Quimbee logo
DMCA.com Protection Status

Indiana ex rel. Anderson v. Brand

303 U.S. 95 (1938)

Case BriefRelatedOptions
From our private database of 32,400+ case briefs...

Indiana ex rel. Anderson v. Brand

United States Supreme Court

303 U.S. 95 (1938)

Play video

Facts

Dorothy Anderson (plaintiff) was a public-school teacher in Indiana. In 1924, Anderson signed a contract to teach in township schools. Her contracts were subsequently renewed, and she taught continuously in township schools through the 1933-1934 school year. Beginning in 1931, her contracts contained a clause directing that the Indiana Teachers’ Tenure Act of 1927 (the Act) was in full force and effect. The Act provided that teachers of five or more successive years, upon execution of another contract, became permanent teachers whose contracts continued indefinitely and could only be cancelled for just cause after a hearing. In 1933, the state amended the Act to omit township schools from its governance. Anderson filed a state court action against Harry Brand, an Indiana school official (defendant), seeking a mandate to compel the state to continue her employment. The complaint alleged that, after a just cause hearing, Brand notified Anderson that her contract would be cancelled after the 1933-1934 school year. That decision was affirmed by the county school superintendent. The court granted the state’s demurrer on two grounds: (1) the officials had authority to make the decision under the Act; and (2) the Act was repealed with respect to township teachers, and the repeal did not deprive Anderson of a vested right or impair her rights under the United States Constitution. The Indiana State Supreme Court affirmed on the second ground. The United States Supreme Court granted certiorari.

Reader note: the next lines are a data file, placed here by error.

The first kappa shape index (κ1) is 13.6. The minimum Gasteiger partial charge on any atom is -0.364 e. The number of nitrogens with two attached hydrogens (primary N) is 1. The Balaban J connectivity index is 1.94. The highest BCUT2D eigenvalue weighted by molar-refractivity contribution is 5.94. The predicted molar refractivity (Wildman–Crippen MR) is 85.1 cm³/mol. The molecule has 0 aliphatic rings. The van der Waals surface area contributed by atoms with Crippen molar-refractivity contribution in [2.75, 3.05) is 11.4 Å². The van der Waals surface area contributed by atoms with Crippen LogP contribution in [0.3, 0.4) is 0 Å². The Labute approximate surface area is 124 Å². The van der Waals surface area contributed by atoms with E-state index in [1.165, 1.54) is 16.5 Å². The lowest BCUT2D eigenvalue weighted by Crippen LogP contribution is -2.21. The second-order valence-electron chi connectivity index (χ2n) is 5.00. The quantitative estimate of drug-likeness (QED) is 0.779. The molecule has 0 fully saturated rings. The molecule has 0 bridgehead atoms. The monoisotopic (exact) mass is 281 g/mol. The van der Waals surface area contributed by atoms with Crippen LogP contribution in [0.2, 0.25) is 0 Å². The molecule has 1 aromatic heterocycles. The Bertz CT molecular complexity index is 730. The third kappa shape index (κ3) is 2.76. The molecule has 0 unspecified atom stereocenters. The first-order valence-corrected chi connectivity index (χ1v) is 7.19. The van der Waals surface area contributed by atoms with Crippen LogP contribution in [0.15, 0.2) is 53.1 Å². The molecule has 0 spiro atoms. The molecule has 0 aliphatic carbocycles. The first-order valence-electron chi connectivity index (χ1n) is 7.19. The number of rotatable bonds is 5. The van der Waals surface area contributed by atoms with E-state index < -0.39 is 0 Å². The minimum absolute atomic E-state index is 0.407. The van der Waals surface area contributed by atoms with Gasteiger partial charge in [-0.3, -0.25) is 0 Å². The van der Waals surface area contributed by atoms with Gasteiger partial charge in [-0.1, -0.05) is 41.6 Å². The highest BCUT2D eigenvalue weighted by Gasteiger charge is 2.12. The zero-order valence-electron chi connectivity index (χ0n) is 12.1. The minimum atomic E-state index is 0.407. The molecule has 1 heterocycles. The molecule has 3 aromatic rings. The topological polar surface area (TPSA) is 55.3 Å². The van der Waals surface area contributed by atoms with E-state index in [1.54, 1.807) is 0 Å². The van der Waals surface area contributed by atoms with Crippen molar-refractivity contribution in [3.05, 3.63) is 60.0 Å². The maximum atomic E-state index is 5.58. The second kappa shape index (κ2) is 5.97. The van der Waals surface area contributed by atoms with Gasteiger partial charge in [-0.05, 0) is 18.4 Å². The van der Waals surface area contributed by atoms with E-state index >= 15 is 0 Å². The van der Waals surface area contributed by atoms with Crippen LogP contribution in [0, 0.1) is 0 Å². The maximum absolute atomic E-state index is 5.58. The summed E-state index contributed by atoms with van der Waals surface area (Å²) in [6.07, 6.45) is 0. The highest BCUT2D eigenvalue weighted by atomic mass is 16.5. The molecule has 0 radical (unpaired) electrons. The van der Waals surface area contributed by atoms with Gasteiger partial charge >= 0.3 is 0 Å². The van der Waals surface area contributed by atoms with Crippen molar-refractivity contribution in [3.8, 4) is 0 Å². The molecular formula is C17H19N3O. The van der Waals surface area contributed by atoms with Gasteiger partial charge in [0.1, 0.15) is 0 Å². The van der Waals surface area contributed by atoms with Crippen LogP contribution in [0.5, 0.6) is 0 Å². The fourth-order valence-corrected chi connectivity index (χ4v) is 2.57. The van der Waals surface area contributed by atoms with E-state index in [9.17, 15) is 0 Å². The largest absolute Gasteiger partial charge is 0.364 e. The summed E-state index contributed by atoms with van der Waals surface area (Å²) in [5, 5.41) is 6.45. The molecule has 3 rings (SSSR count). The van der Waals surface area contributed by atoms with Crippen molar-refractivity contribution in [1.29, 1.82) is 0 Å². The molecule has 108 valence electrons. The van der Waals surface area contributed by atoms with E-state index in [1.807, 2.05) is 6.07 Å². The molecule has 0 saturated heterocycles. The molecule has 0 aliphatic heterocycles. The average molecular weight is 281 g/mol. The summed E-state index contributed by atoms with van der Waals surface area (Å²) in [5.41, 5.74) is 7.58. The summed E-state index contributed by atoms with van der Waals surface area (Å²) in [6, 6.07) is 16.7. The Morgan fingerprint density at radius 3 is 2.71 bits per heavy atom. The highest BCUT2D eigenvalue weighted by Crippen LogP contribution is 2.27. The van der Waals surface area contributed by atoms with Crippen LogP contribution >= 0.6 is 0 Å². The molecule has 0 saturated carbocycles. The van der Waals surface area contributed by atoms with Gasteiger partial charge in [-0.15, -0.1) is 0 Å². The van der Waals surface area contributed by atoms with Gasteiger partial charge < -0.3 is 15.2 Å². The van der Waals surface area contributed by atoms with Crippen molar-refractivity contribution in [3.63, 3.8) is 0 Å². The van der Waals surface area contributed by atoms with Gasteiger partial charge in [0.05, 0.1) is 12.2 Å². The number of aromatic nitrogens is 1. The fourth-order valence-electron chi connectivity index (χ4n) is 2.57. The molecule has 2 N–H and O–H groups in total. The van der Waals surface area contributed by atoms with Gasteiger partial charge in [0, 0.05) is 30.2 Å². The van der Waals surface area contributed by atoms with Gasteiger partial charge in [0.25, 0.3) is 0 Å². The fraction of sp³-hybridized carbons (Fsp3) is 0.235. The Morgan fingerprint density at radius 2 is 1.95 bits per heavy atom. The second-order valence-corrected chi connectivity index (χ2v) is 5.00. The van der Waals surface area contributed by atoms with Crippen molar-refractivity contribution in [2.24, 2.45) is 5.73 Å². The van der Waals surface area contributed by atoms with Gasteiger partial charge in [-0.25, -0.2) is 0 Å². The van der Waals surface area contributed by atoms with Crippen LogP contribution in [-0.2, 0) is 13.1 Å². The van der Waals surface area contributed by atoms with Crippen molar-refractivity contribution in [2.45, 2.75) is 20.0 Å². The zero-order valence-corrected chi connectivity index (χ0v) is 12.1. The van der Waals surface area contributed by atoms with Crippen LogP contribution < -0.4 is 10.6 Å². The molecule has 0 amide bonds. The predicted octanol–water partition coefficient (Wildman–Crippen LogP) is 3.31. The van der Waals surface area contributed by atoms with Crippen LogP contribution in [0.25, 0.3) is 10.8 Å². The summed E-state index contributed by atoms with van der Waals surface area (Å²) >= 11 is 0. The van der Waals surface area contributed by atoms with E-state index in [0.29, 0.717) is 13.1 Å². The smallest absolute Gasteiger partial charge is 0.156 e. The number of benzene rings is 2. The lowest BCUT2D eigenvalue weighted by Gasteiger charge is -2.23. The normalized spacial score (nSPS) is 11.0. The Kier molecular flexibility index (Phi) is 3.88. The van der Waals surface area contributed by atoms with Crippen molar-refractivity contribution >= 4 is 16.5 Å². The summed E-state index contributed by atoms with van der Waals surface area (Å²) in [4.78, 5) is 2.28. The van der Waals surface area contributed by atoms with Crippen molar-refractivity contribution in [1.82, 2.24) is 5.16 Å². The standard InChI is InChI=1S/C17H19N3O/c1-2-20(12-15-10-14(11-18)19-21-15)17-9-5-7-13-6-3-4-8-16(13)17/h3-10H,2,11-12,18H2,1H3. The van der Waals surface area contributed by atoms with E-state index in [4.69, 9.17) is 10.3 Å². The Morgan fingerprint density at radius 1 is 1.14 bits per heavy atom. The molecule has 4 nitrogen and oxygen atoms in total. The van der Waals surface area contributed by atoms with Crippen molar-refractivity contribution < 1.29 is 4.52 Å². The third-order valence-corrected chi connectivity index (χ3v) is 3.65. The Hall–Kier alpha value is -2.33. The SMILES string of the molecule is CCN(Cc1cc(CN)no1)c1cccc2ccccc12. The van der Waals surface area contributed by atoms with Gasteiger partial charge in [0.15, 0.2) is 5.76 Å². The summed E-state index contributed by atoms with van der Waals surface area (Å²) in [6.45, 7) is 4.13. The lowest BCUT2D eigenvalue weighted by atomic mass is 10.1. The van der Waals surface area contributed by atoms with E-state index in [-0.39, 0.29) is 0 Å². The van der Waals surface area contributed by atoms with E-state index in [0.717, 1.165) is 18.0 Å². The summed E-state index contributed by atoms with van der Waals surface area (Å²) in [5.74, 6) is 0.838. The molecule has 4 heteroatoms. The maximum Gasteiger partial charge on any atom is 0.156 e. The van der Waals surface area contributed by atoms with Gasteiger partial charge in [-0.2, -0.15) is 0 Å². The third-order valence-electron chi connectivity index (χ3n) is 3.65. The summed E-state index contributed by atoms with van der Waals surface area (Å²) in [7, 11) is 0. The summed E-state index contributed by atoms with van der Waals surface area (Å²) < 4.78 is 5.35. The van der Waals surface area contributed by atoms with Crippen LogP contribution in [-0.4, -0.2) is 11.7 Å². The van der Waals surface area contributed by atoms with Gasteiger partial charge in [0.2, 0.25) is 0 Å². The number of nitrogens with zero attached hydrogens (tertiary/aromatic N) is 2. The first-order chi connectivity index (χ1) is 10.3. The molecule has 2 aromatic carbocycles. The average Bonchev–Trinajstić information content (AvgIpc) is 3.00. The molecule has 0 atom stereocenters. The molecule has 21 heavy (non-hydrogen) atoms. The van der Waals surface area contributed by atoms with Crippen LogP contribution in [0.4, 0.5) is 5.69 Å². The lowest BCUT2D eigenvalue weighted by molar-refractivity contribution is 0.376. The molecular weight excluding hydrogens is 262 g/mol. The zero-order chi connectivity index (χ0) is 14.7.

Rule of Law

Issue

Holding and Reasoning (Roberts, J.)

Dissent (Black, J.)

What to do next…

  1. Unlock this case brief with a free (no-commitment) trial membership of Quimbee.

    You’ll be in good company: Quimbee is one of the most widely used and trusted sites for law students, serving more than 587,000 law students since 2011. Some law schools—such as Yale, Berkeley, and Northwestern—even subscribe directly to Quimbee for all their law students.

    Unlock this case briefRead our student testimonials
  2. Learn more about Quimbee’s unique (and proven) approach to achieving great grades at law school.

    Quimbee is a company hell-bent on one thing: helping you get an “A” in every course you take in law school, so you can graduate at the top of your class and get a high-paying law job. We’re not just a study aid for law students; we’re the study aid for law students.

    Learn about our approachRead more about Quimbee

Here's why 587,000 law students have relied on our case briefs:

  • Written by law professors and practitioners, not other law students. 32,400 briefs, keyed to 984 casebooks. Top-notch customer support.
  • The right amount of information, includes the facts, issues, rule of law, holding and reasoning, and any concurrences and dissents.
  • Access in your classes, works on your mobile and tablet. Massive library of related video lessons and high quality multiple-choice questions.
  • Easy to use, uniform format for every case brief. Written in plain English, not in legalese. Our briefs summarize and simplify; they don’t just repeat the court’s language.

Access this case brief for FREE

With a 7-day free trial membership
Here's why 587,000 law students have relied on our case briefs:
  • Reliable - written by law professors and practitioners, not other law students
  • The right length and amount of information - includes the facts, issue, rule of law, holding and reasoning, and any concurrences and dissents
  • Access in your class - works on your mobile and tablet
  • 32,400 briefs - keyed to 984 casebooks
  • Uniform format for every case brief
  • Written in plain English - not in legalese and not just repeating the court's language
  • Massive library of related video lessons - and practice questions
  • Top-notch customer support

Access this case brief for FREE

With a 7-day free trial membership